The inaugural Land Use Innovation Fund Grant recipients are:   

  • Sliver by the River Community Outreach - Groundwork Bridgeport (Bridgeport, Conn.): $20,075 to collect community input on a waterfront activation plan for a large, coastal, publicly owned brownfield site, Sliver by the River. This will provide a critical opportunity for residents to inform the ongoing waterfront revitalization efforts.   

  • The Ludlow Park Waterfront Brownfield Community Plan - Groundwork Hudson Valley (Yonkers, N.Y.): $50,000 to engage the local community in the design of the future Ludlow Park, a new public park along the Hudson River in Southwest Yonkers. GWHV will examine an array of issues for the formal design process, such as public access, climate resilience, ecological opportunities, and interpretive programs and amenities to guide the site design and ensure the future park meets both the accessibility and resilience needs of the surrounding neighborhoods.   

  • Reimagining the Lawrence and Bennington Street Triangle - Groundwork Lawrence (Lawrence, Mass.): $25,731 to form and facilitate a neighborhood advisory group to create a vision for transforming the former Cyr Oil property, currently used as a parking lot, into an accessible greenspace that extends active transportation opportunities in the neighborhood while addressing climate concerns.   

  • The Foundation for an Ecodistrict: Cincinnati’s Industrial Mill Creek as a Green Corridor - Groundwork Ohio River Valley (Cincinnati, Ohio): $49,982 to create a new Climate Safe Neighborhood’s Climate Advisory Group to develop a resiliency strategy and plan for improving five brownfield sites. GWORV will connect youth employment, city policy, and the priorities of frontline communities to guide site improvement and climate planning in the city.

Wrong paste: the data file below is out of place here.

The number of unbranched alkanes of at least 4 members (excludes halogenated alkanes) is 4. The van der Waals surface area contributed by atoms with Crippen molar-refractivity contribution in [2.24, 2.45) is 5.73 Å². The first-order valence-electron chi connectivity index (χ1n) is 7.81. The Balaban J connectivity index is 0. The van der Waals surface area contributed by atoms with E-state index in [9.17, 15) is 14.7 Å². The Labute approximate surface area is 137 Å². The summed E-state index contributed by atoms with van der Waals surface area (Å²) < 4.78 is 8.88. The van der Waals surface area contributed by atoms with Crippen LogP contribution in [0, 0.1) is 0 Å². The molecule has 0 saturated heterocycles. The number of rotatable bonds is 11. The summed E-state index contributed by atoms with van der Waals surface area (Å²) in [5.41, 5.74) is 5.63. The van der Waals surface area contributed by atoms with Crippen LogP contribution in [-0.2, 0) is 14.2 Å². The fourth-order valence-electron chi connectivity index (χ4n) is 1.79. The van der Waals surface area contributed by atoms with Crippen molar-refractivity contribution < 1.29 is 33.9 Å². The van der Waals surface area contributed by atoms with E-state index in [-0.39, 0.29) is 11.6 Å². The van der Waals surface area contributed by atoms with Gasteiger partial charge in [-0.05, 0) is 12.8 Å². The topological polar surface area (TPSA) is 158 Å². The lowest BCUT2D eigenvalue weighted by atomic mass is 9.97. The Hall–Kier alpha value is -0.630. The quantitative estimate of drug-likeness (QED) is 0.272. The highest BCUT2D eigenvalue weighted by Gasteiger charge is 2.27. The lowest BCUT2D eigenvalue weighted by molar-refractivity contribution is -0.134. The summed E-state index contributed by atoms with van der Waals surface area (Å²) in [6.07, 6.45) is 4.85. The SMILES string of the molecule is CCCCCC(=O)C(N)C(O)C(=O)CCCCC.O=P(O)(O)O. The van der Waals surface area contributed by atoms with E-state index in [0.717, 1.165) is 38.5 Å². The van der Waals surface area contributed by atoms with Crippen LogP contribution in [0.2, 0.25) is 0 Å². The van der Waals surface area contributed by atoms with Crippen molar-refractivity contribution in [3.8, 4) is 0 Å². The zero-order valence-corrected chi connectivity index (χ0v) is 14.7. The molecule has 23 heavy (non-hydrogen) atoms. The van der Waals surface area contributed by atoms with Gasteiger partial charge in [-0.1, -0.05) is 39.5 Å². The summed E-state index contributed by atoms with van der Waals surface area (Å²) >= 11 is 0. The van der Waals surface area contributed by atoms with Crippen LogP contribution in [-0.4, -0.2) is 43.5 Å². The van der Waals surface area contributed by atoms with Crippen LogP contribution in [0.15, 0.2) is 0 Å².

• West End Compost Hub - Groundwork Rhode Island (Pawtucket, R.I.): $49,051 to develop educational programming for the West End Composting Hub which will transform two adjacent brownfields into a community composting facility and education center where community members can learn about brownfields remediation, composting, urban agriculture, and community resilience strategies.  

Collectively, these projects spark innovation, build community leadership, and lead to long-term investment in equitable and just land revitalization in Groundwork communities.   

"We're excited to continue partnering with the National Park Service and Environmental Protection Agency to expand opportunities for Groundwork Trusts to pilot innovative strategies to engage community members in the transformation of brownfields into community assets like parks, trails, and greenspace," said Groundwork USA Board President, Heather McMann. "Land reuse projects can only reach their full potential when the surrounding community is included in the creation of a new vision for the space and these grants will enable Trusts to test new ways of co-creating that vision."   

Learn more about Groundwork: Groundwork: Charting a More Just and Equitable Future (U.S. National Park Service) ( 

About the National Park Service. More than 20,000 National Park Service employees care for America's 423 national parks and work with communities across the nation to help preserve local history and create close-to-home recreational opportunities. Learn more at, and on FacebookInstagramTwitter, and YouTube

Last updated: May 23, 2022